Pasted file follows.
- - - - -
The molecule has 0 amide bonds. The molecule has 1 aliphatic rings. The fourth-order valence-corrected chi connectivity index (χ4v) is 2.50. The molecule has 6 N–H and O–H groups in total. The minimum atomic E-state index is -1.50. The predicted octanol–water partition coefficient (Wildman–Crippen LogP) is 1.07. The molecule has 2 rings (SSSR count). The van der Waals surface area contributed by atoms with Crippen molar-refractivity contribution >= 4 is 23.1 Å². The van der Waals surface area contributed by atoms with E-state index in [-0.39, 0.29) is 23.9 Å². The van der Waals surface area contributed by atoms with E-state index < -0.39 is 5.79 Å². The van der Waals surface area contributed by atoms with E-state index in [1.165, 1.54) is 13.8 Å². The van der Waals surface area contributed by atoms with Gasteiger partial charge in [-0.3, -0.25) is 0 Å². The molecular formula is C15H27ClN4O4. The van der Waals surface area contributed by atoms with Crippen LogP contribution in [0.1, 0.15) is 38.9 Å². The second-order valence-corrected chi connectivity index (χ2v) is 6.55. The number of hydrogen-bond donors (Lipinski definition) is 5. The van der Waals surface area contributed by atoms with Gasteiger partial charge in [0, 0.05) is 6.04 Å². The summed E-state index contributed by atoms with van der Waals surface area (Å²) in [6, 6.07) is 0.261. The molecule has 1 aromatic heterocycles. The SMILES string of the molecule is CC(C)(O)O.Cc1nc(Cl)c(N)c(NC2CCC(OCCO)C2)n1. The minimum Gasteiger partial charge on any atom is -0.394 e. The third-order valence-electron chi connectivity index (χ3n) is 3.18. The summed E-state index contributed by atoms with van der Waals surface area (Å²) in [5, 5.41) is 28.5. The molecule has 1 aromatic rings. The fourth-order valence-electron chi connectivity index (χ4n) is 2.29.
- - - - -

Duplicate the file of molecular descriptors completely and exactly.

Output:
The molecule has 0 amide bonds. The molecule has 1 aliphatic rings. The fourth-order valence-corrected chi connectivity index (χ4v) is 2.50. The molecule has 6 N–H and O–H groups in total. The minimum atomic E-state index is -1.50. The predicted octanol–water partition coefficient (Wildman–Crippen LogP) is 1.07. The molecule has 2 rings (SSSR count). The van der Waals surface area contributed by atoms with Crippen molar-refractivity contribution >= 4 is 23.1 Å². The van der Waals surface area contributed by atoms with E-state index in [-0.39, 0.29) is 23.9 Å². The van der Waals surface area contributed by atoms with E-state index < -0.39 is 5.79 Å². The van der Waals surface area contributed by atoms with E-state index in [1.165, 1.54) is 13.8 Å². The van der Waals surface area contributed by atoms with Gasteiger partial charge in [-0.3, -0.25) is 0 Å². The molecular formula is C15H27ClN4O4. The van der Waals surface area contributed by atoms with Crippen LogP contribution in [0.1, 0.15) is 38.9 Å². The second-order valence-corrected chi connectivity index (χ2v) is 6.55. The number of hydrogen-bond donors (Lipinski definition) is 5. The van der Waals surface area contributed by atoms with Gasteiger partial charge in [0, 0.05) is 6.04 Å². The summed E-state index contributed by atoms with van der Waals surface area (Å²) in [6, 6.07) is 0.261. The molecule has 1 aromatic heterocycles. The SMILES string of the molecule is CC(C)(O)O.Cc1nc(Cl)c(N)c(NC2CCC(OCCO)C2)n1. The minimum Gasteiger partial charge on any atom is -0.394 e. The third-order valence-electron chi connectivity index (χ3n) is 3.18. The summed E-state index contributed by atoms with van der Waals surface area (Å²) in [5, 5.41) is 28.5. The molecule has 1 aromatic rings. The fourth-order valence-electron chi connectivity index (χ4n) is 2.29.